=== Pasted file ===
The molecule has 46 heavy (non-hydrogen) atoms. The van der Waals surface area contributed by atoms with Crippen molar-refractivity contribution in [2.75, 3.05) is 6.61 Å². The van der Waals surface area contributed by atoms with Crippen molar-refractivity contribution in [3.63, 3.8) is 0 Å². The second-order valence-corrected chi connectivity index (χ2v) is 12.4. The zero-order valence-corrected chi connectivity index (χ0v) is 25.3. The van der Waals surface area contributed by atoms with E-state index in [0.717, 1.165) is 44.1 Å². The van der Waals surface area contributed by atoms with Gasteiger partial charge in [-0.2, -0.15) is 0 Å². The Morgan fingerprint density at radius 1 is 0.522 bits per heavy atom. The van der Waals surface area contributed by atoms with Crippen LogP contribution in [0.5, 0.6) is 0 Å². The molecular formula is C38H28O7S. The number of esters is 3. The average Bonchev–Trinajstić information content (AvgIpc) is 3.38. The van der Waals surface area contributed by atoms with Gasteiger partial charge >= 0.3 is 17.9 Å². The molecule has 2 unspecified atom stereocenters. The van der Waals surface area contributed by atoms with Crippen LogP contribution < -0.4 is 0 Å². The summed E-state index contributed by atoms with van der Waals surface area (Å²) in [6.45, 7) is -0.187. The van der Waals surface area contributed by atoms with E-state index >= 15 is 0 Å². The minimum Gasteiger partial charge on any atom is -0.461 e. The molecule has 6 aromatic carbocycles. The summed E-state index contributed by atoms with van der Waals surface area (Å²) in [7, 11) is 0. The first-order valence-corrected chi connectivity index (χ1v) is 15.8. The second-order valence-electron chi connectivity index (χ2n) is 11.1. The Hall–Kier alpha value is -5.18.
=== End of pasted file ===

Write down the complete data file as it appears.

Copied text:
The molecule has 46 heavy (non-hydrogen) atoms. The van der Waals surface area contributed by atoms with Crippen molar-refractivity contribution in [2.75, 3.05) is 6.61 Å². The van der Waals surface area contributed by atoms with Crippen molar-refractivity contribution in [3.63, 3.8) is 0 Å². The second-order valence-corrected chi connectivity index (χ2v) is 12.4. The zero-order valence-corrected chi connectivity index (χ0v) is 25.3. The van der Waals surface area contributed by atoms with E-state index in [0.717, 1.165) is 44.1 Å². The van der Waals surface area contributed by atoms with Gasteiger partial charge in [-0.2, -0.15) is 0 Å². The Morgan fingerprint density at radius 1 is 0.522 bits per heavy atom. The van der Waals surface area contributed by atoms with Crippen LogP contribution in [0.5, 0.6) is 0 Å². The molecular formula is C38H28O7S. The number of esters is 3. The average Bonchev–Trinajstić information content (AvgIpc) is 3.38. The van der Waals surface area contributed by atoms with Gasteiger partial charge >= 0.3 is 17.9 Å². The molecule has 2 unspecified atom stereocenters. The van der Waals surface area contributed by atoms with Crippen LogP contribution < -0.4 is 0 Å². The summed E-state index contributed by atoms with van der Waals surface area (Å²) in [6.45, 7) is -0.187. The van der Waals surface area contributed by atoms with E-state index >= 15 is 0 Å². The minimum Gasteiger partial charge on any atom is -0.461 e. The molecule has 6 aromatic carbocycles. The summed E-state index contributed by atoms with van der Waals surface area (Å²) in [7, 11) is 0. The first-order valence-corrected chi connectivity index (χ1v) is 15.8. The second-order valence-electron chi connectivity index (χ2n) is 11.1. The Hall–Kier alpha value is -5.18.